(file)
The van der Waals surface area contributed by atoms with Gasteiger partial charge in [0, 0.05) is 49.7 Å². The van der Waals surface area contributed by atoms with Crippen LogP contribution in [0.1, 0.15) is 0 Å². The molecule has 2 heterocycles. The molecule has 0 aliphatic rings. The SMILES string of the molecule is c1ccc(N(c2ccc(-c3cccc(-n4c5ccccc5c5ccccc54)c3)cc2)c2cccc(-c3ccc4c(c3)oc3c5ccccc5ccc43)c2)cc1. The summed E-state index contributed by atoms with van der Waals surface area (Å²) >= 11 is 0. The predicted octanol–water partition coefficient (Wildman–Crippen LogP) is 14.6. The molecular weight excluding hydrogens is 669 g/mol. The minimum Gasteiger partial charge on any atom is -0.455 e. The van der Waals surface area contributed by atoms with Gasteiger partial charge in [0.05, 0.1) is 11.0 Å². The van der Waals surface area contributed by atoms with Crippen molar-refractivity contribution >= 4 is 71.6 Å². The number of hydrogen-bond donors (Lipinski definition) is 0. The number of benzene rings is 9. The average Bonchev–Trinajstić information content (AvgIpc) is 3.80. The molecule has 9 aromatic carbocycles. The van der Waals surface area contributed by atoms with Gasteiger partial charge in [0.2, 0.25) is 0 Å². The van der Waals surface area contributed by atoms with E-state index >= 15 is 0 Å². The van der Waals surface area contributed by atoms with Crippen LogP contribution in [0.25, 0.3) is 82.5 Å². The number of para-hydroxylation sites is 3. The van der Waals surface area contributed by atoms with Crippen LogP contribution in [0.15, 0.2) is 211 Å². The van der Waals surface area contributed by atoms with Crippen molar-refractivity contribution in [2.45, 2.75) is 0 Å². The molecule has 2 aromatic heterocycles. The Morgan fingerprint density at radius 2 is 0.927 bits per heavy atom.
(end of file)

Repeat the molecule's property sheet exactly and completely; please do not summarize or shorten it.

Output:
The van der Waals surface area contributed by atoms with Gasteiger partial charge in [0, 0.05) is 49.7 Å². The van der Waals surface area contributed by atoms with Crippen LogP contribution in [0.1, 0.15) is 0 Å². The molecule has 2 heterocycles. The molecule has 0 aliphatic rings. The SMILES string of the molecule is c1ccc(N(c2ccc(-c3cccc(-n4c5ccccc5c5ccccc54)c3)cc2)c2cccc(-c3ccc4c(c3)oc3c5ccccc5ccc43)c2)cc1. The summed E-state index contributed by atoms with van der Waals surface area (Å²) >= 11 is 0. The predicted octanol–water partition coefficient (Wildman–Crippen LogP) is 14.6. The molecular weight excluding hydrogens is 669 g/mol. The minimum Gasteiger partial charge on any atom is -0.455 e. The van der Waals surface area contributed by atoms with Gasteiger partial charge in [0.05, 0.1) is 11.0 Å². The van der Waals surface area contributed by atoms with Crippen molar-refractivity contribution >= 4 is 71.6 Å². The number of hydrogen-bond donors (Lipinski definition) is 0. The number of benzene rings is 9. The average Bonchev–Trinajstić information content (AvgIpc) is 3.80. The molecule has 9 aromatic carbocycles. The van der Waals surface area contributed by atoms with Gasteiger partial charge in [0.2, 0.25) is 0 Å². The van der Waals surface area contributed by atoms with E-state index >= 15 is 0 Å². The van der Waals surface area contributed by atoms with Crippen LogP contribution in [0.25, 0.3) is 82.5 Å². The number of para-hydroxylation sites is 3. The van der Waals surface area contributed by atoms with Crippen LogP contribution in [0.15, 0.2) is 211 Å². The van der Waals surface area contributed by atoms with Crippen molar-refractivity contribution in [2.45, 2.75) is 0 Å². The molecule has 2 aromatic heterocycles. The Morgan fingerprint density at radius 2 is 0.927 bits per heavy atom.